When visiting a mosque, make sure you’ve got a pair of socks and, for women, a scarf. Women are sometimes requested to cover their shoulders and hair, though not always, and all people must take off their shoes in order to enter. Once inside, be mindful of the separate men’s and women’s sections. Feel free to take photos of the interior, but avoid pointing your camera at people in prayer.

Hagia SophiaHagia Sophia, Istanbul, source: Flickr/David Spender

6) Want to be anywhere on time? Leave early

Traffic is notorious for good reason. With 14 million people and counting, Istanbul is one of the most densely populated cities in the world—and, given its millennia-spanning history, it’s also one of the most confusing to navigate. Many taxi drivers in the city are not originally from Istanbul; if you’re heading to a little-known destination or have only a street number and name, make sure you have a map and a nearby landmark handy. And an extra hour also wouldn’t hurt!

7) Raki

Raki, a liquorice-flavored drink made out of grapes and aniseed, is Turkey’s alcoholic beverage of choice. And it’s a serious business. At 45% alcohol, it’s meant to be drunk with friends as an accompaniment to a spread of small dishes, or meze. Raki is served in a slim cylindrical glass, always with cold water and occasionally a few ice cubes, although some raki purists will say that ice cubes diminish the flavour. If offered a glass at a meal, try to accept! It’s an acquired taste, but is meant to be sipped slowly with your food. Sharing a bottle of raki is a quintessential Turkish experience: when cheering, don’t forget to clink the bottoms of the glasses together, not the top!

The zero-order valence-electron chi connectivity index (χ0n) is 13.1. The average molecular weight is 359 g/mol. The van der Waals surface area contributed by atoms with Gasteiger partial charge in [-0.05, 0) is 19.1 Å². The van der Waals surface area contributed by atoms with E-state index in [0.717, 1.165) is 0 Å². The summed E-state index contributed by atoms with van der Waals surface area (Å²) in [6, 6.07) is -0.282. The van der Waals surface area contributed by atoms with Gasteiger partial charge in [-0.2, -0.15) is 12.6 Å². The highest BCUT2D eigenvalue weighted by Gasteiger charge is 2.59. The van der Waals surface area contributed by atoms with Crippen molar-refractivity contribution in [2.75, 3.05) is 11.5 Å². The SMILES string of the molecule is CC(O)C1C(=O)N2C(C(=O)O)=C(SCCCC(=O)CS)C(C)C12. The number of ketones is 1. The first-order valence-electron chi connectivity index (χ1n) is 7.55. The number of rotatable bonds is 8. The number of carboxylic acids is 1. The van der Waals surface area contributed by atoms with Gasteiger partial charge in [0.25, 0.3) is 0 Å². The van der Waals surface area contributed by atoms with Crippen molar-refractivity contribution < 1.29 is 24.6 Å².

8) Call to prayer

You’ll notice the call to prayer ring out at a few points throughout the day. If you’re new to the city and unused to the sound, it’s impossible to miss. In a city with 3,000 mosques, you’ll be able to hear the muezzin’s call no matter where you are. Because the timing is based on a complicated calculation of latitudes and longitudes, as well as the sun’s position in the sky, there will be slight variations in the times from mosque to mosque.

SeagullsSource: Flickr/LASZLO ILYES

9) Bring comfortable shoes

Like Rome, Istanbul was built on seven hills, but it feels more like a thousand. Given the snail’s pace of the traffic, the charming side roads lined with cafes and shops, and the strictly pedestrian areas scattered across the city, you might be logging some serious time on foot. And for those not intimidated by the city’s steep hills, here’s another consideration: the cobblestones and uneven sidewalks might cause some damage to your shoes, in addition to your knees.

10) Tipping

Bring cash for tipping, even if you intend on using a credit card in restaurants and cafes. It’s not yet possible in Istanbul to manually add your gratuity to the bill after your card has been processed. While dining, a 10% tip is generally expected; for hotel attendants and hairdressers, a few lira is customary. It’s not necessary to tip taxi drivers unless the driver helped load your luggage. In fact, the taxi drivers will often round down the bill themselves to give you whole notes rather than a handful of coins when giving change.